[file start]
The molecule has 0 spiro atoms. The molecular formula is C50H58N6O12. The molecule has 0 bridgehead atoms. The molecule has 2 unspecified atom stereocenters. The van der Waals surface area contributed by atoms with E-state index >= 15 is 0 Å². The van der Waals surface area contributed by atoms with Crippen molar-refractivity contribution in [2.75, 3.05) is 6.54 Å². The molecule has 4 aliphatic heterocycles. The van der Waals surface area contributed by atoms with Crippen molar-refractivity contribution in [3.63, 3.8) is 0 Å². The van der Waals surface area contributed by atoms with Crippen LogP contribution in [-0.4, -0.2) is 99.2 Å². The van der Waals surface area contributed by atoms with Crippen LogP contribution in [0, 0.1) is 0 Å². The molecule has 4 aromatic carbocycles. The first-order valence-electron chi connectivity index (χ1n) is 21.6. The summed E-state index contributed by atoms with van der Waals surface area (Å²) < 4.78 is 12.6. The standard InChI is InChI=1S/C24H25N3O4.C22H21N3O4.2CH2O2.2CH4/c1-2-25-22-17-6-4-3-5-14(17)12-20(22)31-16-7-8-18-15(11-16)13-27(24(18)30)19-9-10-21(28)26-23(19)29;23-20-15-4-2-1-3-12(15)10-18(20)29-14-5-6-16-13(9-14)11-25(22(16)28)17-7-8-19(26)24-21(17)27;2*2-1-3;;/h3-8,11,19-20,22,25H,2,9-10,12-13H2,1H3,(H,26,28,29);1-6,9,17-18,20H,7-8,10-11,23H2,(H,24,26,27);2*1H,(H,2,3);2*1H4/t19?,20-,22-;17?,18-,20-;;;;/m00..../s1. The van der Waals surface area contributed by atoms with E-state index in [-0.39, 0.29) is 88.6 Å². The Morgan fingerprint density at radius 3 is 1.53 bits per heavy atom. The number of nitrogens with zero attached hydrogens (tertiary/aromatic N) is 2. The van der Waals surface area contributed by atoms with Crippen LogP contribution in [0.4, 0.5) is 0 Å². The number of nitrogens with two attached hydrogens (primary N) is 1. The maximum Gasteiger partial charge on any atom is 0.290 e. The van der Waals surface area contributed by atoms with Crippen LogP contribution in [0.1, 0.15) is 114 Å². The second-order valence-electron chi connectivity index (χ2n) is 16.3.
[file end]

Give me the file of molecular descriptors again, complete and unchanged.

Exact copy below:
The molecule has 0 spiro atoms. The molecular formula is C50H58N6O12. The molecule has 0 bridgehead atoms. The molecule has 2 unspecified atom stereocenters. The van der Waals surface area contributed by atoms with E-state index >= 15 is 0 Å². The van der Waals surface area contributed by atoms with Crippen molar-refractivity contribution in [2.75, 3.05) is 6.54 Å². The molecule has 4 aliphatic heterocycles. The van der Waals surface area contributed by atoms with Crippen molar-refractivity contribution in [3.63, 3.8) is 0 Å². The van der Waals surface area contributed by atoms with Crippen LogP contribution in [-0.4, -0.2) is 99.2 Å². The van der Waals surface area contributed by atoms with Crippen LogP contribution in [0, 0.1) is 0 Å². The molecule has 4 aromatic carbocycles. The first-order valence-electron chi connectivity index (χ1n) is 21.6. The summed E-state index contributed by atoms with van der Waals surface area (Å²) < 4.78 is 12.6. The standard InChI is InChI=1S/C24H25N3O4.C22H21N3O4.2CH2O2.2CH4/c1-2-25-22-17-6-4-3-5-14(17)12-20(22)31-16-7-8-18-15(11-16)13-27(24(18)30)19-9-10-21(28)26-23(19)29;23-20-15-4-2-1-3-12(15)10-18(20)29-14-5-6-16-13(9-14)11-25(22(16)28)17-7-8-19(26)24-21(17)27;2*2-1-3;;/h3-8,11,19-20,22,25H,2,9-10,12-13H2,1H3,(H,26,28,29);1-6,9,17-18,20H,7-8,10-11,23H2,(H,24,26,27);2*1H,(H,2,3);2*1H4/t19?,20-,22-;17?,18-,20-;;;;/m00..../s1. The van der Waals surface area contributed by atoms with E-state index in [-0.39, 0.29) is 88.6 Å². The Morgan fingerprint density at radius 3 is 1.53 bits per heavy atom. The number of nitrogens with zero attached hydrogens (tertiary/aromatic N) is 2. The van der Waals surface area contributed by atoms with Crippen LogP contribution in [0.4, 0.5) is 0 Å². The number of nitrogens with two attached hydrogens (primary N) is 1. The maximum Gasteiger partial charge on any atom is 0.290 e. The van der Waals surface area contributed by atoms with Crippen LogP contribution in [0.1, 0.15) is 114 Å². The second-order valence-electron chi connectivity index (χ2n) is 16.3.